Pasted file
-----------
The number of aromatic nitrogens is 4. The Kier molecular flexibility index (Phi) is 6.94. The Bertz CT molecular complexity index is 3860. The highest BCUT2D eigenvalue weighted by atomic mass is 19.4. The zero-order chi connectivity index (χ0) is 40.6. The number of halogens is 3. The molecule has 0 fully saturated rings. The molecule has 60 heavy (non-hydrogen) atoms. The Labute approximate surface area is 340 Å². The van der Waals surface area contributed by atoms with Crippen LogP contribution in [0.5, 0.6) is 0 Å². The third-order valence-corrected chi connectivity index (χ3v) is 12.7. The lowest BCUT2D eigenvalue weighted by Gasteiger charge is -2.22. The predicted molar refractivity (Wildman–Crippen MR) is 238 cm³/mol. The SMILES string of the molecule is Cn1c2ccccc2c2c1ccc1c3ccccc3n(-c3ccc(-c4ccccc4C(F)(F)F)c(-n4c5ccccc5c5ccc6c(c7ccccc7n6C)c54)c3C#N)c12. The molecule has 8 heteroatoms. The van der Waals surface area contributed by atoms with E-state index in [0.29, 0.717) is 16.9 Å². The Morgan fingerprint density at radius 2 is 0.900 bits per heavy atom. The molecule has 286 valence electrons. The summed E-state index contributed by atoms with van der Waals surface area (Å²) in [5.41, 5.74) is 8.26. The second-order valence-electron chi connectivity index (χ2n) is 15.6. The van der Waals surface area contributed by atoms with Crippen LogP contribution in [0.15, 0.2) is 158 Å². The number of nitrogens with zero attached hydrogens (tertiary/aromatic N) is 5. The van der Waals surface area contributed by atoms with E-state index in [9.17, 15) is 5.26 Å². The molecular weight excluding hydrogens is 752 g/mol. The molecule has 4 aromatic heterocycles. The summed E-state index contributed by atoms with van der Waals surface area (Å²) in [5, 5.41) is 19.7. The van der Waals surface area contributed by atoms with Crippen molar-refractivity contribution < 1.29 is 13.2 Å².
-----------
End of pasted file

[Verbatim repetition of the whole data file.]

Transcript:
The number of aromatic nitrogens is 4. The Kier molecular flexibility index (Phi) is 6.94. The Bertz CT molecular complexity index is 3860. The highest BCUT2D eigenvalue weighted by atomic mass is 19.4. The zero-order chi connectivity index (χ0) is 40.6. The number of halogens is 3. The molecule has 0 fully saturated rings. The molecule has 60 heavy (non-hydrogen) atoms. The Labute approximate surface area is 340 Å². The van der Waals surface area contributed by atoms with Crippen LogP contribution in [0.5, 0.6) is 0 Å². The third-order valence-corrected chi connectivity index (χ3v) is 12.7. The lowest BCUT2D eigenvalue weighted by Gasteiger charge is -2.22. The predicted molar refractivity (Wildman–Crippen MR) is 238 cm³/mol. The SMILES string of the molecule is Cn1c2ccccc2c2c1ccc1c3ccccc3n(-c3ccc(-c4ccccc4C(F)(F)F)c(-n4c5ccccc5c5ccc6c(c7ccccc7n6C)c54)c3C#N)c12. The molecule has 8 heteroatoms. The van der Waals surface area contributed by atoms with E-state index in [0.29, 0.717) is 16.9 Å². The Morgan fingerprint density at radius 2 is 0.900 bits per heavy atom. The molecule has 286 valence electrons. The summed E-state index contributed by atoms with van der Waals surface area (Å²) in [5.41, 5.74) is 8.26. The second-order valence-electron chi connectivity index (χ2n) is 15.6. The van der Waals surface area contributed by atoms with Crippen LogP contribution in [0.15, 0.2) is 158 Å². The number of nitrogens with zero attached hydrogens (tertiary/aromatic N) is 5. The van der Waals surface area contributed by atoms with E-state index in [9.17, 15) is 5.26 Å². The molecular weight excluding hydrogens is 752 g/mol. The molecule has 4 aromatic heterocycles. The summed E-state index contributed by atoms with van der Waals surface area (Å²) in [5, 5.41) is 19.7. The van der Waals surface area contributed by atoms with Crippen molar-refractivity contribution < 1.29 is 13.2 Å².